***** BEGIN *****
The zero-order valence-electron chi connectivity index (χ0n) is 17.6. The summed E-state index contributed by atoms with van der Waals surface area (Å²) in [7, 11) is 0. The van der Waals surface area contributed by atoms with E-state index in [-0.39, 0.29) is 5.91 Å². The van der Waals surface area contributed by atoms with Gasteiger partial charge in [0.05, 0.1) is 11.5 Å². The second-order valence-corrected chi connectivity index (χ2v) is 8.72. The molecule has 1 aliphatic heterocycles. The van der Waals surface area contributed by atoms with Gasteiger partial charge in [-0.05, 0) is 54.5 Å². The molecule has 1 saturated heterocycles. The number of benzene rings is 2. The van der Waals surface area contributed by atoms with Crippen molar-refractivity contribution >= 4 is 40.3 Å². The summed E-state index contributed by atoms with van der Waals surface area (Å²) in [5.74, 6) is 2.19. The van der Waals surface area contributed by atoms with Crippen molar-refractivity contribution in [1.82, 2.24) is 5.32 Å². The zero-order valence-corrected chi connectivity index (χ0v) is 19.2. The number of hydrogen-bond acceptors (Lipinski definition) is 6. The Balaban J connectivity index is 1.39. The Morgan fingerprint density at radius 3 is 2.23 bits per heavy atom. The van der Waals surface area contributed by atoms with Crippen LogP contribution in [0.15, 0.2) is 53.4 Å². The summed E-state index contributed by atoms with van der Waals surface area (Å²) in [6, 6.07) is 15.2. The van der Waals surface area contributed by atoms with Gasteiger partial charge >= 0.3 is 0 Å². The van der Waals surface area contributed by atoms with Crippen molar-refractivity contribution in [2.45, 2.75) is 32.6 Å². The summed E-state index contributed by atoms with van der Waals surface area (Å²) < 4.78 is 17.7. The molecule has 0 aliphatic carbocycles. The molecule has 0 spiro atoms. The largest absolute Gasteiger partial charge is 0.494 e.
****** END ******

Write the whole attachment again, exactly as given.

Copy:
The zero-order valence-electron chi connectivity index (χ0n) is 17.6. The summed E-state index contributed by atoms with van der Waals surface area (Å²) in [7, 11) is 0. The van der Waals surface area contributed by atoms with E-state index in [-0.39, 0.29) is 5.91 Å². The van der Waals surface area contributed by atoms with Gasteiger partial charge in [0.05, 0.1) is 11.5 Å². The second-order valence-corrected chi connectivity index (χ2v) is 8.72. The molecule has 1 aliphatic heterocycles. The van der Waals surface area contributed by atoms with Gasteiger partial charge in [-0.05, 0) is 54.5 Å². The molecule has 1 saturated heterocycles. The number of benzene rings is 2. The van der Waals surface area contributed by atoms with Crippen molar-refractivity contribution >= 4 is 40.3 Å². The summed E-state index contributed by atoms with van der Waals surface area (Å²) in [5.74, 6) is 2.19. The van der Waals surface area contributed by atoms with Crippen molar-refractivity contribution in [1.82, 2.24) is 5.32 Å². The zero-order valence-corrected chi connectivity index (χ0v) is 19.2. The number of hydrogen-bond acceptors (Lipinski definition) is 6. The Balaban J connectivity index is 1.39. The Morgan fingerprint density at radius 3 is 2.23 bits per heavy atom. The van der Waals surface area contributed by atoms with Crippen LogP contribution in [0.15, 0.2) is 53.4 Å². The summed E-state index contributed by atoms with van der Waals surface area (Å²) in [6, 6.07) is 15.2. The van der Waals surface area contributed by atoms with Gasteiger partial charge >= 0.3 is 0 Å². The van der Waals surface area contributed by atoms with Crippen molar-refractivity contribution in [2.45, 2.75) is 32.6 Å². The summed E-state index contributed by atoms with van der Waals surface area (Å²) < 4.78 is 17.7. The molecule has 0 aliphatic carbocycles. The molecule has 0 spiro atoms. The largest absolute Gasteiger partial charge is 0.494 e.